Who hasn’t talked to their car, at least when they’re safely alone in it? Now Volvo wants to make your car listen when you talk to it. The carmaker announced late last year that it is working in partnership with Microsoft on developing the first remote voice control system for a production vehicle.
With the new system, Volvo drivers will be able to give verbal instructions for the car to their Volvo on Call mobile app using their connected Microsoft Band 2, a wearable smartwatch developed by the tech giant. Among the instructions it will be possible to deliver to the car: Locking the doors, starting the heater, honking the horn, flashing the lights, and setting the navigation system.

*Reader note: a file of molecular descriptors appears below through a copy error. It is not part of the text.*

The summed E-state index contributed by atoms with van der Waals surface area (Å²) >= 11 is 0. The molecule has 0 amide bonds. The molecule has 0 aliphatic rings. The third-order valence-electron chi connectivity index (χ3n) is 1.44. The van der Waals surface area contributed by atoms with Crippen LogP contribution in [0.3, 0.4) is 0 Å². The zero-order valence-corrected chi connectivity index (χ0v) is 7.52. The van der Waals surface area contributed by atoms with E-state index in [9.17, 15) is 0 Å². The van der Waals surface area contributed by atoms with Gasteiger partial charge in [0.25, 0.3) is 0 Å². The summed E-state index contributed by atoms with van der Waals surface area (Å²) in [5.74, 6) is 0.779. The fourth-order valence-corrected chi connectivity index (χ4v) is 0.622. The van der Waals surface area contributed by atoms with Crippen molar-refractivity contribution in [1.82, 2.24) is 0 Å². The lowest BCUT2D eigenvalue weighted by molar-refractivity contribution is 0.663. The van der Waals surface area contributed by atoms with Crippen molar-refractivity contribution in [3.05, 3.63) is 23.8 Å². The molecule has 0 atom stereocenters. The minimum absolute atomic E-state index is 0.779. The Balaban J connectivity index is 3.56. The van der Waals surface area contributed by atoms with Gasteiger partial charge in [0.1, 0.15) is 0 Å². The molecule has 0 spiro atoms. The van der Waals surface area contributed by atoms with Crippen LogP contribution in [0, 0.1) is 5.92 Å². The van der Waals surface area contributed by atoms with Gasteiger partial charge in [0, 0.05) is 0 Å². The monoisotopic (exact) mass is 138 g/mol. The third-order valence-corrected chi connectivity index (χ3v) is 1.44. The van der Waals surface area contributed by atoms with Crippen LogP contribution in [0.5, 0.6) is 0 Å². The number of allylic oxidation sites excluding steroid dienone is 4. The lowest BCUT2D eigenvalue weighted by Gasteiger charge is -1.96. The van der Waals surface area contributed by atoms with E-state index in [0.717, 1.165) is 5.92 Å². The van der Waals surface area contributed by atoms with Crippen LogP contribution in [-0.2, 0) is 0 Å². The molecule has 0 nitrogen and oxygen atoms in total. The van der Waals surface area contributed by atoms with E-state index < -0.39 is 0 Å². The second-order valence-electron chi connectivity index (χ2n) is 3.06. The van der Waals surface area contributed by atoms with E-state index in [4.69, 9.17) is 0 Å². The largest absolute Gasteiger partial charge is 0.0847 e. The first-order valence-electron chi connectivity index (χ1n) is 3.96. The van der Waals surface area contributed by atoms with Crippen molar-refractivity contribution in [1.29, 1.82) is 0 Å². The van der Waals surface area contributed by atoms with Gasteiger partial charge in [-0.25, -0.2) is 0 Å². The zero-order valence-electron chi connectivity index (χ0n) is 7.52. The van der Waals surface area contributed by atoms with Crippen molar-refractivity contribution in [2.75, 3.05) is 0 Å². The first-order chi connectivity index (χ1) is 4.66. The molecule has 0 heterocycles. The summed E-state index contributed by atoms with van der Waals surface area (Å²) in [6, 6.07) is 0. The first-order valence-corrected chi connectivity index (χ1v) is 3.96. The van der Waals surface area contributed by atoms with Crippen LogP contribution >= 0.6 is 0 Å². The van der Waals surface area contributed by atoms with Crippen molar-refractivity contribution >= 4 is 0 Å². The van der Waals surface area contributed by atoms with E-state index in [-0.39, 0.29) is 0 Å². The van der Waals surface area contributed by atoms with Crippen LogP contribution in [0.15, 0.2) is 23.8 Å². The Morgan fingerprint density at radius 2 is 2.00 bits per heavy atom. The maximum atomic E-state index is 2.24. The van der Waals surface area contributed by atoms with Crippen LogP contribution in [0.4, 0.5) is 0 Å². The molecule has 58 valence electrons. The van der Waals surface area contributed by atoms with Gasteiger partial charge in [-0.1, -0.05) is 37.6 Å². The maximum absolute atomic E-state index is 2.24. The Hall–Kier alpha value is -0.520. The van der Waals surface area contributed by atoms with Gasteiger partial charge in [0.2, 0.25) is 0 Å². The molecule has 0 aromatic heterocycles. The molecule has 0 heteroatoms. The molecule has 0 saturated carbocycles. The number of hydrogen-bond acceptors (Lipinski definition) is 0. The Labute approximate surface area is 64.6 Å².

The joint Volvo-Microsoft project represents the first automotive application of HoloLens technology, which uses an untethered holographic computer to create interactive, high-definition holograms for different real-world applications.
Volvo sees the introduction of remote voice control as merely a first step in a coming revolution of new technologies that it hopes will transform the car buying, ownership and driving experience in the years to come. Explains Thomas M. Müller, Vice-President of Electrics/Electronics & Chassis at Volvo Group, “With voice control we are only just beginning to scratch the surface of what is possible with digital assistant functionalities.”
The application is expected to be available to consumers in Volvo on Call-enabled markets starting in spring 2016.